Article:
What underlies this endeavour to recover the ideas and feelings of the first century is the conviction that in this way we may get rid at a stroke of the whole edifice of dogma, which, it is held, has been built up by the intermixture of abstract speculation with an unhistorical interpretation of the Christian documents. The system of doctrine endorsed by the Church claims to be deduced from scripture by the exercise of reflective thought. This claim, it is contended, cannot be substantiated. When we apply modern methods of criticism to the sacred text, the result is that by a slow yet sure method one by one the folds of misinterpretation are removed, misunderstandings due to want of sympathy and to unfamiliarity with the intellectual and spiritual atmosphere of the past are disclosed, and at last there gradually emerges the divine figure of the Master as he really was, so that we come to see what he actually taught and what was the true significance of his self-sacrificing life and atoning death.
Now, I should be the last to undervalue the labours of the great army of historical critics, who have done so much to make the past live again for us, by removing to so large an extent the prejudices and preconceptions which for so long prevented us from reading the sacred writings in something like their original sense; but I am not prepared to admit that by this method a substitute can be provided for a theology or philosophy of religion. I am unable to see that the new insight gained into the life and thought of the first century can possibly lead to the conclusion that the labours of theologians and philosophers have been nothing but the misdirected efforts of able and pious men in pursuit of an impossible task, or that the reconstruction of theology in the light of modem thought is either useless or impossible.
It seems to be assumed by those who adopt this view of the history of religion that, by getting back to the original form in which the Christian religion was enunciated by its Founder, we may reach absolute religious truth, and that any attempt in the slightest degree to modify or expand this truth in the light of subsequent experience must necessarily lead to its obscuration and distortion. What, then, is the picture of Jesus which is held to result from the application of the historical method to the sacred writings? The question is still to a certain extent unsettled, but a measure of agreement has been reached by all unbiased critics as a result of their laborious investigations.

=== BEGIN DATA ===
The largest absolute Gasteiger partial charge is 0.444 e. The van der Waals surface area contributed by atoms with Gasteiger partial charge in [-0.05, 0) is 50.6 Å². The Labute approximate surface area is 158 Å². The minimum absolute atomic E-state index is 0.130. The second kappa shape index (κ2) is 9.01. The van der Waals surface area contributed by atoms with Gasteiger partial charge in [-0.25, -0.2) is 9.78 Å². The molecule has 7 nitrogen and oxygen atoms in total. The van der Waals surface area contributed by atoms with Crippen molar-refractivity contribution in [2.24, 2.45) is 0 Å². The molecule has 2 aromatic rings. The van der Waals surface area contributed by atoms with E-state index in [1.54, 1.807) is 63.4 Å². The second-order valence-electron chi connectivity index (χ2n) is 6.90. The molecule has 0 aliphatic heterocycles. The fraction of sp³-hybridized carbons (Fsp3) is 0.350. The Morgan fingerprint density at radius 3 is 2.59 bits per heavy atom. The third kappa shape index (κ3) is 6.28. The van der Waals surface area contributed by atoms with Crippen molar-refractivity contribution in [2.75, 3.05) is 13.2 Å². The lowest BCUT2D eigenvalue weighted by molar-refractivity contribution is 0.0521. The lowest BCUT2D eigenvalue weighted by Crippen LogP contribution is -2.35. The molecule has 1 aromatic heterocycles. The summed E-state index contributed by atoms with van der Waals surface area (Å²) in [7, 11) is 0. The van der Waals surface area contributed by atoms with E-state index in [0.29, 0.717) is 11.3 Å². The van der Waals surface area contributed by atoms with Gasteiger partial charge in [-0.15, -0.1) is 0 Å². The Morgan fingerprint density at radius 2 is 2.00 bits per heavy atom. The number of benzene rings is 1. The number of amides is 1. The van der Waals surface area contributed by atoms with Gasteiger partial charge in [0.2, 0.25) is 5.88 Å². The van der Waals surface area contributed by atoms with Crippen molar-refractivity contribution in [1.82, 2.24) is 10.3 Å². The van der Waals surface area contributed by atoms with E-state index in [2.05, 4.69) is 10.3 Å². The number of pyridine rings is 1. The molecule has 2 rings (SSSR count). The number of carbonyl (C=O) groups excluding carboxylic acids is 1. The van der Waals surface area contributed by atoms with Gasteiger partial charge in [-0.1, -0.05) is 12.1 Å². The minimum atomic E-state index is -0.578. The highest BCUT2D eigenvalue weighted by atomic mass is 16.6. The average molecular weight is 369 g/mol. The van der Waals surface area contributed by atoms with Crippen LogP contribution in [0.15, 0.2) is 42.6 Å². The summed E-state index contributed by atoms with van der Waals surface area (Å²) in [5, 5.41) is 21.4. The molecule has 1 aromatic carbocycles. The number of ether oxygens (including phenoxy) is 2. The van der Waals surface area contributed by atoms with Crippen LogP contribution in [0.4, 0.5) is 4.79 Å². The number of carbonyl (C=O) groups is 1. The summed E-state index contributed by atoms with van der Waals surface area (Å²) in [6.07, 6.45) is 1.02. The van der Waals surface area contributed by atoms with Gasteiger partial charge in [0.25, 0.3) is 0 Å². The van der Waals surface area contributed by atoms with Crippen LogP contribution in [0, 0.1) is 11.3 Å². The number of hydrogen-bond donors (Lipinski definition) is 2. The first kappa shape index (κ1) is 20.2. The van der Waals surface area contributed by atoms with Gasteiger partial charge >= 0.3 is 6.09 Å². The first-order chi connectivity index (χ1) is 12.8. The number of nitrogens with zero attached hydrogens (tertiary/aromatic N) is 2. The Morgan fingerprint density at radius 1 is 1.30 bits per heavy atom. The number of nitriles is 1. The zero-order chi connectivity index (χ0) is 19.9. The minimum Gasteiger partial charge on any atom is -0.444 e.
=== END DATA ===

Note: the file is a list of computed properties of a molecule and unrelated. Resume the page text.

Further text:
The idea of the Kingdom of God, so we are told, on which the teaching of Jesus was based, can be traced back to a very early stage of the religion of Israel. What Jesus did was to impart to it a new and deeper meaning. Like his immediate predecessor, John the Baptist, he accepted the idea of the Kingdom to which apocalyptic writers like Enoch and Baruch had given currency: the calamities of the last days, the circumstances of the judgment, and the dissolution of the whole order of nature and society. At the same time his conception of the Kingdom was not a mere transcript of the apocalyptic tradition. He does not, for example, contemplate an entire destruction of the present world, but its continuance in a transfigured and purified form, with a fresh beginning in the history of the world, when even the outward limitations and evils of man's life will be done away, so that there will be no distinctions of rank and class; no sorrow, or poverty or death. But the greatest and most fundamental change he conceives to lie in the spiritual transformation of man's life. Having a clear consciousness of the mind of God, the heirs of the Kingdom will freely and spontaneously conform to it. Thus the present imperfect world, into which evil has somehow entered, will be purified and renovated. Not that the existing world belongs to Satan, but it is so far imperfect, that the will of God only works itself out in antagonism to the evil powers that ever seek to obstruct its operation. There are, it is admitted, no doubt sayings of Jesus which seem to imply that the Kingdom will come as the result of a slow and gradual process; but, on the whole, the sayings in which a sudden and miraculous coming is assumed are still more numerous. Image is heaped upon image in order to make it perfectly clear that the Kingdom will come with a bewildering abruptness through the direct and miraculous intervention of God. Nor can our Lord have meant that the Kingdom had already begun. This supposition is excluded by the conception of its sudden and miraculous advent, which necessarily involves its futurity. So close at hand, however, was the Kingdom believed to be that its power could be already felt, and there were indubitable signs and guarantees of its near approach. As a preparation for the advent of the new age Jesus demanded, in place of a mere outward conformity to the precepts of the Law, a complete transformation of the inner nature. Each commandment he traced back to its source in the will. Repentance, therefore, consisted in a radical change of heart. Jesus demanded of his followers an entire renunciation of occupation, wealth and even family ties; not on ascetic grounds, but because these things were bound up with the present order, which was so soon to come to an end. We cannot, it is contended, explain away this eschatological idea of the Kingdom of God by interpreting it in a purely spiritual sense, or viewing it as but the imaginative setting of moral and religious ideas. On the other hand, it is even a greater mistake to regard the moral and spiritual ideas of Jesus as something secondary and incidental; for only by projecting himself into a world of ideal conditions was he able to realize the true purpose and will of God. Thus, while the apocalyptic hope supplied the outer framework of his teaching, it was the higher spiritual interest that for him was always paramount. And, though the Kingdom was conceived of as the direct gift of God, yet, giving an example in his own life of an all-conquering faith, Jesus urged his followers to hasten its advent by their own efforts.1